|Pattern Description: Maternity skirt with option for two styles of waistbands. This pattern was purchased and downloaded from craftsy.com.|
Pattern Sizing:Pattern designer's chart of sizes: a - e (hip measurements of 36 - 44 inches)
Did it look like the photo/drawing on the pattern envelope once you were done sewing with it? Yes.
Were the instructions easy to follow? Yes. Simple skirt, simple instructions.
What did you particularly like or dislike about the pattern?
LIKE - A nice basic, simple skirt. Good maternity wardrobe builder.
DISLIKES - Mostly problems with the pattern draft:
1. After downloading, pattern is to be printed and taped together.
WARNING ---> There are gaps in the registration marks one uses to tape this pattern together. It is necessary to use the graph lines to help one match up the printed pages. The grid printed out perfectly to scale on all sheets of paper, so IMO the problem is in the pattern itself (or designer's CAD program) and not my printer.
* * * See photos of this problem at the photo link below.
2. Because of the problems with the registration marks, I had to use a large gridded ruler and line up the sheets by the vertical and horizontal grid marks. I recommend others do this, too.
3. Test garment was made in a size 'd'. The front side seam is 3/16" (1/2 cm) shorter than the back side seam draft. I discovered this when I walked the seam lines and before I cut fabric.
Consequently, I had to lengthen the front side seam of the pattern. Pattern errors like this can discourage new sewers, leading them to think they made a mistake when in reality, the mistake is in the pattern.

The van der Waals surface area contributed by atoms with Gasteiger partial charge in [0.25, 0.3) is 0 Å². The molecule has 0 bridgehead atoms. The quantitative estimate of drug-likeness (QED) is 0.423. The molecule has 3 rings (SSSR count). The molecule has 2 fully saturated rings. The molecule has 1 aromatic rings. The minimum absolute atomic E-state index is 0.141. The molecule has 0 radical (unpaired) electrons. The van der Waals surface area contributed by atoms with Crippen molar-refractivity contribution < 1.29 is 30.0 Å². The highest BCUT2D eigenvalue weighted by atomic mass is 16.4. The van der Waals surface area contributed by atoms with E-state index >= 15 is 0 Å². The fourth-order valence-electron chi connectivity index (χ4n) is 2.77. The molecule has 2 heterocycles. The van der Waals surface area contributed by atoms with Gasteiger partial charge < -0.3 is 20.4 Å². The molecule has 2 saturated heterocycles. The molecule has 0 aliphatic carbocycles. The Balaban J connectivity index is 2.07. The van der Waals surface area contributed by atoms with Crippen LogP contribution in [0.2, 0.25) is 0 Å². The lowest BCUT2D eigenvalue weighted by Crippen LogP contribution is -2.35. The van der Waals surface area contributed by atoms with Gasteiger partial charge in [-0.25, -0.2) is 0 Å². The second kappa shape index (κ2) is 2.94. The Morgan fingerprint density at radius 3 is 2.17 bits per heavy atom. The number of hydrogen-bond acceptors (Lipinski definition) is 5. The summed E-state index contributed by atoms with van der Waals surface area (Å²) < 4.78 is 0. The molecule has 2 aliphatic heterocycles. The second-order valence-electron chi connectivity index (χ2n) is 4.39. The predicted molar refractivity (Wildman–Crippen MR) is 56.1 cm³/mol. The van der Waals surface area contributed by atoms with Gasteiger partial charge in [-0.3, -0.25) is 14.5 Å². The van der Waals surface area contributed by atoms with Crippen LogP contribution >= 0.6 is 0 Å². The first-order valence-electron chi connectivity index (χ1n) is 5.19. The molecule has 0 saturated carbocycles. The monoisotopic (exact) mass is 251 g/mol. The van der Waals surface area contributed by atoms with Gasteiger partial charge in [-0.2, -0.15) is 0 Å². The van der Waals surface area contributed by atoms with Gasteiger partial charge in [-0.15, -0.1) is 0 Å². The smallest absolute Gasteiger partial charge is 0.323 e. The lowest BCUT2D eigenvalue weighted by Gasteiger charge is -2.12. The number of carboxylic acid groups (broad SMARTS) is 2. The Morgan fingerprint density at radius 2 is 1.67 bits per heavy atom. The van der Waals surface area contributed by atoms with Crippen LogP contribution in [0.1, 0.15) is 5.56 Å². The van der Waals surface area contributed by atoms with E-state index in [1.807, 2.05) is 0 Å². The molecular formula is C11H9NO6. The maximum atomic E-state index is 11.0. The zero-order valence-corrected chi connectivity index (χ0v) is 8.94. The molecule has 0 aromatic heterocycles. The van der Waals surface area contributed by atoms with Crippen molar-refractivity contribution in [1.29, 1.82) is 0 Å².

4. No readily apparent or traditional yardage requirements chart for this skirt. There is a "cutting & yardage guide" that is the pattern layout guide. The length of fabric needed is indicated on the pattern/fabric layout guide. I've been sewing for almost 50 years, so old habits are hard to break. I like a straightforward traditional yardage chart, instead of searching around for lengths.
a. The center back seam and vent instructions are not traditional. The "vent", if one follows the pattern's instructions, is really a pleat that does not open. (see photo in album, linked below) We are directed to sew the CB seam, down the diagonal, and continue down the vent seam. This keeps it simple for beginning sewers, and maybe that is the purpose. I made it as a traditional kick pleat instead.
b. This is not a true "pencil skirt" per se. In reality, it is more of a very slight A-line skirt as drafted. The line drawings at craftsy.com look like a straight skirt, but it is not "straight".
Fabric Used: A glen plaid RPL from Gorgeous Fabrics.com.
DDIL works in a corporate setting and needs professional career type clothing for work.
Pattern alterations or any design changes you made:
Would you sew it again? Would you recommend it to others? Yes, I will sew it again. This is a good "Basic" skirt. I recommend it as a wardrobe builder, but with pattern corrections and warnings noted above. I'll be making the second version of this skirt this week.
I could not find a review of this skirt anywhere, so I paid my $5 and took my chances. For the price, it is a good pattern, but you need to pay attention to the issues I listed above. Correcting them was not difficult, just a little time-consuming and unexpected. (argh!) The wonky registration marks is the biggest problem with this pattern that a 'beginner' sewer needs to be aware of, then the side seam length problem. Other than that, it is very manageable by any level of sewist.
I made this in a size 'c' because DDIL is in her 2nd trimester. I'll make it again in size 'd' for the 3rd trimester and a larger size will be needed then.
(I'm having trouble getting a link into this review, so copy & paste the above. I have several photos that illustrate the problems with the registration marks)